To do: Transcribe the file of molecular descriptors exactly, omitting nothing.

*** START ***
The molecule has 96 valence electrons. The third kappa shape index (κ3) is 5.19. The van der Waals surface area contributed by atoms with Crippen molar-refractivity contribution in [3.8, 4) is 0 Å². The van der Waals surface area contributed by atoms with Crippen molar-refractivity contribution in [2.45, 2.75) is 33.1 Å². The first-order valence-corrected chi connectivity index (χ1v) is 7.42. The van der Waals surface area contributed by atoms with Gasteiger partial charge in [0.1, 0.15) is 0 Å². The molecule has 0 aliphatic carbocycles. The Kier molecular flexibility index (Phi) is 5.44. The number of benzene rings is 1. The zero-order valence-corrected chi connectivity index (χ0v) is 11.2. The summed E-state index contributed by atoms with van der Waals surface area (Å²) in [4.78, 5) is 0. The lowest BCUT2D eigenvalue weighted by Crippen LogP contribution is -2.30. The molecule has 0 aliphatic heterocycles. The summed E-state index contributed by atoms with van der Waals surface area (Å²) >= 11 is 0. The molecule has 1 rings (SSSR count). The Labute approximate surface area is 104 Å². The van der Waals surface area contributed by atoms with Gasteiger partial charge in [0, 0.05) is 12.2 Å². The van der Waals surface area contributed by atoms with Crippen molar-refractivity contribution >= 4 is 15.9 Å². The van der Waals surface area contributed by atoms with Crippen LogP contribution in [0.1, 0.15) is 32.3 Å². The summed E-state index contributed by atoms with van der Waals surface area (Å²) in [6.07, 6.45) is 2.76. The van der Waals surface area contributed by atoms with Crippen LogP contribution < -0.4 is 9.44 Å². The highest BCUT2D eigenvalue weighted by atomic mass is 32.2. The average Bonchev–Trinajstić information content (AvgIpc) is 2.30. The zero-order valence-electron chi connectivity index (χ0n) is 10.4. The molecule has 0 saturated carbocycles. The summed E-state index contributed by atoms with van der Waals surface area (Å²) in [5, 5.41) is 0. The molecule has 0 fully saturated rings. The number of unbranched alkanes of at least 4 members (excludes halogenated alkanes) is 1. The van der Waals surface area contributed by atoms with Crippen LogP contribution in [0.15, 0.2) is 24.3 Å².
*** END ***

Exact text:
The molecule has 96 valence electrons. The third kappa shape index (κ3) is 5.19. The van der Waals surface area contributed by atoms with Crippen molar-refractivity contribution in [3.8, 4) is 0 Å². The van der Waals surface area contributed by atoms with Crippen molar-refractivity contribution in [2.45, 2.75) is 33.1 Å². The first-order valence-corrected chi connectivity index (χ1v) is 7.42. The van der Waals surface area contributed by atoms with Gasteiger partial charge in [0.1, 0.15) is 0 Å². The molecule has 0 aliphatic carbocycles. The Kier molecular flexibility index (Phi) is 5.44. The number of benzene rings is 1. The zero-order valence-corrected chi connectivity index (χ0v) is 11.2. The summed E-state index contributed by atoms with van der Waals surface area (Å²) in [4.78, 5) is 0. The lowest BCUT2D eigenvalue weighted by Crippen LogP contribution is -2.30. The molecule has 0 aliphatic heterocycles. The summed E-state index contributed by atoms with van der Waals surface area (Å²) >= 11 is 0. The molecule has 1 rings (SSSR count). The Labute approximate surface area is 104 Å². The van der Waals surface area contributed by atoms with Gasteiger partial charge in [0, 0.05) is 12.2 Å². The van der Waals surface area contributed by atoms with Crippen molar-refractivity contribution >= 4 is 15.9 Å². The van der Waals surface area contributed by atoms with Crippen LogP contribution in [0.1, 0.15) is 32.3 Å². The summed E-state index contributed by atoms with van der Waals surface area (Å²) in [6.07, 6.45) is 2.76. The van der Waals surface area contributed by atoms with Crippen LogP contribution < -0.4 is 9.44 Å². The highest BCUT2D eigenvalue weighted by atomic mass is 32.2. The average Bonchev–Trinajstić information content (AvgIpc) is 2.30. The zero-order valence-electron chi connectivity index (χ0n) is 10.4. The molecule has 0 saturated carbocycles. The summed E-state index contributed by atoms with van der Waals surface area (Å²) in [5, 5.41) is 0. The molecule has 0 fully saturated rings. The number of unbranched alkanes of at least 4 members (excludes halogenated alkanes) is 1. The van der Waals surface area contributed by atoms with Crippen LogP contribution in [0.15, 0.2) is 24.3 Å².